Joan Soranno and John Cook of HGA Architects and Engineers have designed the Garden Mausoleum, located within Lakewood Cemetery in Minneapolis, Minnesota.

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Description from HGA Architects and Engineers

Governed as a non-profit from its beginning, the Lakewood Cemetery Association recognized the need for prudent planning to ensure its vitality for the indefinite future. Despite the broad expanses of Lakewood’s grounds, a mere 25 acres remain available for future development. With an existing 1967 Mausoleum nearing capacity (due largely to the increased acceptance and interest in above ground burial and cremation) the Cemetery’s Board of Trustees commissioned a comprehensive Master Plan in 2003.

The lynchpin of the plan called for a new Mausoleum to expand above ground options for crypt and cremation burials, and to accommodate contemporary memorial rites and practices. The project, a new “Garden Mausoleum” called for burial space for over ten thousand people, a committal chapel, a much needed reception space for post-service gatherings, and new landscaping for the surrounding four acre site.

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Challenged with the task of adding a large structure – 24,500 square feet – to a much beloved place, Joan Soranno, FAIA and John Cook, FAIA of HGA Architects and Engineers quickly committed themselves to a strategy that protected and enhanced the cemetery’s historic landscape. A large building, no matter how artful, was bound to detract from Lakewood’s pastoral beauty. Following an extensive site analysis, Joan and John chose to locate the building along the northern edge of a 1960’s era “sunken garden.” By placing the new Garden Mausoleum between the existing, two-story mausoleum on the west and the cemetery’s 1910 Byzantine styled memorial chapel on the east, development is clustered around one location near the cemetery’s entry. This has the benefit of consolidating much of the high traffic and infrastructure to a discrete precinct within the grounds, leaving the vast majority of the original landscape and critical view sheds undisturbed.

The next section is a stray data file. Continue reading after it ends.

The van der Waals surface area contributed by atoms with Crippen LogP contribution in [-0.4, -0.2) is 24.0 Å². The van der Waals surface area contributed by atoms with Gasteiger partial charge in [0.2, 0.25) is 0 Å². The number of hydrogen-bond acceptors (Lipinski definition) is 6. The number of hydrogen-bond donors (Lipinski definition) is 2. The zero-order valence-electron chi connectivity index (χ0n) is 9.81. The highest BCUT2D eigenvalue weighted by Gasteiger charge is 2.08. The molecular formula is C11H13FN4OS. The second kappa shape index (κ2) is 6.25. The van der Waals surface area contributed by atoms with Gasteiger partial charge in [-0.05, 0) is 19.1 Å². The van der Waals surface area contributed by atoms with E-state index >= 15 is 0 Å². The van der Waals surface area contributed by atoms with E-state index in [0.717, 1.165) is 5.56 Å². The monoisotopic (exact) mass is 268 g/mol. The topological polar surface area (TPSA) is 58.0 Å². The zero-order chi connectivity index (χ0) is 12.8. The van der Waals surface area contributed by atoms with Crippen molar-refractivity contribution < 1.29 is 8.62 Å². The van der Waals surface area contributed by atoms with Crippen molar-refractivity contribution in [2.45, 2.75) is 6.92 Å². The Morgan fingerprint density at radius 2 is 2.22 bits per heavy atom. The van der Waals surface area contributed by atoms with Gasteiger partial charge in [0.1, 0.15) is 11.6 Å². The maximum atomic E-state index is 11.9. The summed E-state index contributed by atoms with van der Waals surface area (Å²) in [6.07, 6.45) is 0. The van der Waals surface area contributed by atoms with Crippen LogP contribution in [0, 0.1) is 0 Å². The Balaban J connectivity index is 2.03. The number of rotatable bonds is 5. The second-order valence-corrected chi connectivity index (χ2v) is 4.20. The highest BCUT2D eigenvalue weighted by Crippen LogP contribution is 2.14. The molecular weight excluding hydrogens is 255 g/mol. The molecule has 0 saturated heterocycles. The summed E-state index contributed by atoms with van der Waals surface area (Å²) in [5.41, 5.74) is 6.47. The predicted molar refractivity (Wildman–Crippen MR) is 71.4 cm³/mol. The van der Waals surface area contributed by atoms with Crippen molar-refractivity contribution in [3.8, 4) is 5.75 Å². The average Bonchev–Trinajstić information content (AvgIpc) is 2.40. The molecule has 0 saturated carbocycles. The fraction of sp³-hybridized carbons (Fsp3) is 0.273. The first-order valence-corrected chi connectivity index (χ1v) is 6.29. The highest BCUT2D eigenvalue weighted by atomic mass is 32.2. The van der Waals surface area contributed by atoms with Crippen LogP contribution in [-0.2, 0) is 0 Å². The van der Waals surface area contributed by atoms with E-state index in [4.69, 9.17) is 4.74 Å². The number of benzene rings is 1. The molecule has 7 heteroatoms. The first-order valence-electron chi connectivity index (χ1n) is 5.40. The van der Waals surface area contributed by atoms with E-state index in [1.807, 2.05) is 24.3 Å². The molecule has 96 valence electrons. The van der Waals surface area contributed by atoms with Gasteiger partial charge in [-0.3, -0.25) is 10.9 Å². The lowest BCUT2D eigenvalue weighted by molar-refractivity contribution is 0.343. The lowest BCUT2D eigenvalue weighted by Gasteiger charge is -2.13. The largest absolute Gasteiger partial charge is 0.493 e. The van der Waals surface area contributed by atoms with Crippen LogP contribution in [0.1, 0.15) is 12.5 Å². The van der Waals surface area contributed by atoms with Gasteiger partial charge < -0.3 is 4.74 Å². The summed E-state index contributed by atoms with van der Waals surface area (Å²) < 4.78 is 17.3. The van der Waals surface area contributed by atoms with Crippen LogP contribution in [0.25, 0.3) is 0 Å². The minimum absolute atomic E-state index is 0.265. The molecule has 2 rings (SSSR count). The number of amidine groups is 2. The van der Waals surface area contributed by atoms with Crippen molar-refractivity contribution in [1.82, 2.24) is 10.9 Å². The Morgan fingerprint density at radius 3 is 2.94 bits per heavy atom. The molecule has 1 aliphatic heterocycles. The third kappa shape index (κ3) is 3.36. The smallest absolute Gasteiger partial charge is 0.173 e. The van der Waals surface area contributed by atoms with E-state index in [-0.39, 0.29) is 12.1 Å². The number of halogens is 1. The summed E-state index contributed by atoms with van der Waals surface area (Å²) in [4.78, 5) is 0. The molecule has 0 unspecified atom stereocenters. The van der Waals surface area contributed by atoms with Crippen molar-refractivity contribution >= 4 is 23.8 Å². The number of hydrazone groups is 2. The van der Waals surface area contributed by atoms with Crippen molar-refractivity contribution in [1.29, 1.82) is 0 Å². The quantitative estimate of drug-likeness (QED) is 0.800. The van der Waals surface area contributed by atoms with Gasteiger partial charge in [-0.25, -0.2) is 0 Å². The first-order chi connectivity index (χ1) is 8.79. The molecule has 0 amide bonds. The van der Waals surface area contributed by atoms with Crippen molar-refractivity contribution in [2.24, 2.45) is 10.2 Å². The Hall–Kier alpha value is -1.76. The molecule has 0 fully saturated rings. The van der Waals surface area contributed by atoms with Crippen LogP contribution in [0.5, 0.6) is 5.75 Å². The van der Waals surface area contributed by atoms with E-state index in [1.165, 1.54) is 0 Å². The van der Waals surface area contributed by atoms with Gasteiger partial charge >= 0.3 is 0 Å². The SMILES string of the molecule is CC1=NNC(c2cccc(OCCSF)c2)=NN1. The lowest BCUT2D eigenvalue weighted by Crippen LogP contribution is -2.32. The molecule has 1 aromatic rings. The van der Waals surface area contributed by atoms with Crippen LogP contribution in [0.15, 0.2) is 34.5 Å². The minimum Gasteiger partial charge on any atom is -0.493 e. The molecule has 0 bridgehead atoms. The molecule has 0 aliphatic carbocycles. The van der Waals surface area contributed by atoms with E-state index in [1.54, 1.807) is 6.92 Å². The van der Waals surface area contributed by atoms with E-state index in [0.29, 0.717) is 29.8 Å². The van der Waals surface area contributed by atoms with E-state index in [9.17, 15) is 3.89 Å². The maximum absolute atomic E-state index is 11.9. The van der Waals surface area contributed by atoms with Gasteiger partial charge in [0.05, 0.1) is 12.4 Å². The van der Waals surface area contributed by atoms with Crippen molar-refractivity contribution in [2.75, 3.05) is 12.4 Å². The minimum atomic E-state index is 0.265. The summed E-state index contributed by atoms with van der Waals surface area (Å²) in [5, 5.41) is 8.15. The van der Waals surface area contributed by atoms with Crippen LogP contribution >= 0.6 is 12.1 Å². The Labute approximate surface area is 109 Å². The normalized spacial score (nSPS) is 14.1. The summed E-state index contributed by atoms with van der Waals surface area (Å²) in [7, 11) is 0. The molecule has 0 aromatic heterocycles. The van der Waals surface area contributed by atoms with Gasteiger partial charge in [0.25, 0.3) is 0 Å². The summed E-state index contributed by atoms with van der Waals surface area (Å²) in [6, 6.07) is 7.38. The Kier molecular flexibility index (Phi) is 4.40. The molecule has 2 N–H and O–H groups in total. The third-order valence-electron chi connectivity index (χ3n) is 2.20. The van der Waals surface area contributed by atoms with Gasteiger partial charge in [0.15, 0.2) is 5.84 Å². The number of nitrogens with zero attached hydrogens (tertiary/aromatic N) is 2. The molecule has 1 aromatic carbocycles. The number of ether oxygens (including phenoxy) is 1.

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Entering the cemetery from the main entry gates, visitors approach the new Garden Mausoleum along one of the cemetery’s many meandering roadways. Pivoting around a mass of towering pines and ancient gnarled oaks, the roadway gently inflects toward the Mausoleum entry – set back from the road with a small turn-around drive. A simple mass of split-faced grey granite, the entry’s chiseled clerestory windows and canted recesses hint at the building’s interior functions and complexity, while reducing the structure’s visual heft.

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To the east of the entry, a green roof planted over the lower garden level seamlessly extends the cemetery’s manicured lawn to a newly created overlook. Minimally detailed railings, terrace paving, grass, and Juniper shrubs ensure uninterrupted views to such critical features as the nearby Chapel and the iconic Fridley and Pence monuments. Though essentially a flat lawn, neatly angled grass mounds dot the new turf like minimalist landform sculptures. The projections contain the skylights for the building’s subterranean spaces – a first suggestion to the visitor of the fusion between the building and landscape.

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The Garden Mausoleum entrance at street level represents only a small fraction of the total building mass, and includes a reception room and lounge, a small business office, and catering facilities. A full two-thirds of the building lies below, tucked quietly into a south-facing hill and overlooking the lower garden.

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At the main entry, framing a pair of bronze doors, intricate patterns of white mosaic tiles trace arcs and infinite loops across billowing surfaces neatly inscribed into the dark granite mass. The contrast of textures – light and dark, rough and smooth, rustic and refined – call upon both visual and tactile senses. The large glass doors, sheathed in bronze grilles that repeat the looping, circular motif of the mosaic tile, usher visitors into a serene space of folded mahogany walls, abundant prisms of daylight and distant views across a newly landscaped lower garden.